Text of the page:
Your doctor may need to do other tests, such as nerve conduction tests, to determine the cause of your neuropathy. The most important thing you can do is to keep your blood sugar under control. Once diabetic neuropathy develops, the numbness is usually not reversible but the pain can be managed with medications like gabapentin.

Skin hurts to touch quiz

Take a quiz to find out what's causing your skin hurts to touch.

Take skin hurts to touch quiz

3. Complex regional pain syndrome


  • Severe pain over a part of the body
  • Sensitivity to touch (hypersensitivity or allodynia)
  • Skin color changes
  • Swelling
  • Warmth

Complex regional pain syndrome, or CRPS, typically happens after an injury, such as a fracture or sprain. The cause of CRPS is not known.

CRPS usually begins a few weeks to months after the injury and causes severe or deep pain. Allodynia or skin sensation changes may also occur. CRPS may also cause changes in skin color (becoming either pale or purplish), temperature (skin can be warm or cold), and swelling at the site of pain.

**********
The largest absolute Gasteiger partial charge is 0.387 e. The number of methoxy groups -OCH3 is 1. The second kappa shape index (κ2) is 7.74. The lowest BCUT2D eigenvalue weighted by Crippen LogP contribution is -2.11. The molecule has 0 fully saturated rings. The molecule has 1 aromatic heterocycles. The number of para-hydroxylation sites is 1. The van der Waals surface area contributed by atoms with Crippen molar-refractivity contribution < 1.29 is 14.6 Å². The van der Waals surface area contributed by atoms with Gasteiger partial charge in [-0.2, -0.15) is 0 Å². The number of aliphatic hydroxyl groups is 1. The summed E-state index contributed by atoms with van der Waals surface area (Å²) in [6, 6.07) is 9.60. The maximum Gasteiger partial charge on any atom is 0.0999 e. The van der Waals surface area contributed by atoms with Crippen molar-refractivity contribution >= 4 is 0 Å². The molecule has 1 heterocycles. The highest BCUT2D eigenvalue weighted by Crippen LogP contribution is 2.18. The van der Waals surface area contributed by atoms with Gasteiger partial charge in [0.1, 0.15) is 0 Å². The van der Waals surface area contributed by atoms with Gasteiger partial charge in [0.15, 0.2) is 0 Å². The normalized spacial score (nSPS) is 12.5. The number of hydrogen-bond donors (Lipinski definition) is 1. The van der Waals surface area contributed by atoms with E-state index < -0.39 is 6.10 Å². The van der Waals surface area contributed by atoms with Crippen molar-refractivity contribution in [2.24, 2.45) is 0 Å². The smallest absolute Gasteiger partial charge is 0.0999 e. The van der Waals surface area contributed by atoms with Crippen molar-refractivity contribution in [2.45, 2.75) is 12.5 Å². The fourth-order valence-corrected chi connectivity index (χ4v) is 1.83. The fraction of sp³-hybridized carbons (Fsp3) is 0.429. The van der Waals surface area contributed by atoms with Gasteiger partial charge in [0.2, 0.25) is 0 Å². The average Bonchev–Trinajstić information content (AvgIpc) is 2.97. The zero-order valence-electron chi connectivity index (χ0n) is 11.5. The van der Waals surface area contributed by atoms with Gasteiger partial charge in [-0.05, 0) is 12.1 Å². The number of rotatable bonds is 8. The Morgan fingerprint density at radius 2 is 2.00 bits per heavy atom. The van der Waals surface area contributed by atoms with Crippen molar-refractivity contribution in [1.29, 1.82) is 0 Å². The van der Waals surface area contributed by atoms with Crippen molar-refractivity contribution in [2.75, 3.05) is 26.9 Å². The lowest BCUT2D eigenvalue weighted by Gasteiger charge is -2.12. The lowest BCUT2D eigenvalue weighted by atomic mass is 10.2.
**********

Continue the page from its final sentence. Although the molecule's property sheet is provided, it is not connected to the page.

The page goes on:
CRPS is difficult to treat and usually requires a variety of approaches. Physical therapy and occupational therapy can help improve your pain symptoms.

Medications such as ibuprofen and gabapentin can control your pain. Over-the-counter creams such as lidocaine or capsaicin (pepper) creams may help to lessen allodynia symptoms.

At times, cognitive behavioral therapy can be used to help identify other pain triggers and help with coping strategies.

Why does my skin suddenly feel sensitive?

“If you have pain with activities that shouldn’t typically cause pain, talk to your doctor. There might be an underlying reason for the pain that needs to be addressed or a way to improve the symptoms you are experiencing."—Dr. Hoerst

4. Shingles and postherpetic neuralgia